School of Education


Doctor of Education in Educational Leadership (EdD)


Kurt Michael


student cocurricular involvement, academic motivation, clubs and organizations involvement, course learning engagement, campus faculty experience, campus facility use


Educational Leadership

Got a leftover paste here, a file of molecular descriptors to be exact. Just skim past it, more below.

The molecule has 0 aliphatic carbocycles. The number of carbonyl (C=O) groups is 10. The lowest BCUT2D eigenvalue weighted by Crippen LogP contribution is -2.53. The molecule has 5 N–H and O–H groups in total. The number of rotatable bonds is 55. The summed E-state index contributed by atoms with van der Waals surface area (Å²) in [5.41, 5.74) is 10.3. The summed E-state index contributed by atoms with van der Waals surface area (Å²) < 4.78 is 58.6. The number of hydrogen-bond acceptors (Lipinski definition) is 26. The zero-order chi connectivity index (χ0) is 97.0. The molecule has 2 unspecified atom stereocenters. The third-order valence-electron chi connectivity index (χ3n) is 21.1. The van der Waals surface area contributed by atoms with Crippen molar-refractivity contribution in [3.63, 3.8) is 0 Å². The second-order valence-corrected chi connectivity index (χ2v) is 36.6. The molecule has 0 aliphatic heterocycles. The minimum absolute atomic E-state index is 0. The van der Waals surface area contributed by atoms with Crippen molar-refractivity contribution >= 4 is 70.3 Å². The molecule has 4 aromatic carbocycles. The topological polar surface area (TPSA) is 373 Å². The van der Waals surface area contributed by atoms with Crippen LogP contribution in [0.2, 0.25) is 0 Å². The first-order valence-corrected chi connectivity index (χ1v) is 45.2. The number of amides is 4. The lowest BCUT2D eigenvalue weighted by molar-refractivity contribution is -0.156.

Higher education administrators, faculty, and other stakeholders desire positive student outcomes, such as persistence and academic achievement, from their student populations. Undergraduate students’ cocurricular involvement and academic motivation have previously been shown to separately have a positive correlation with such outcomes. This correlational study aimed to investigate the relationship directly between undergraduate students’ academic motivation and cocurricular involvement. Students’ academic motivation was measured using the Academic Motivation Scale College Version (AMS-C 28) and their cocurricular involvement was measured using involvement subscales from the College Student Experiences Questionnaire (CSEQ). These instruments were administered through an online survey platform to a convenience sample of full-time traditional undergraduate students enrolled at a Midwest Christian liberal arts college in the spring of 2020. Analyses were performed using the Pearson product moment coefficient to test for correlations between variables. The effect size was reported using Pearson’s r for each of the four null hypotheses. Results of this study indicate students’ academic motivation has a significant and positive relationship with their cocurricular involvement in the areas of clubs and organization involvement, course learning engagement, campus faculty experiences, and campus facility use. Recommendations for future research include repeating a similar study during a standard academic semester and using other measurements of cocurricular involvement focusing on students’ interactions with their peers, faculty, and environment for investigation.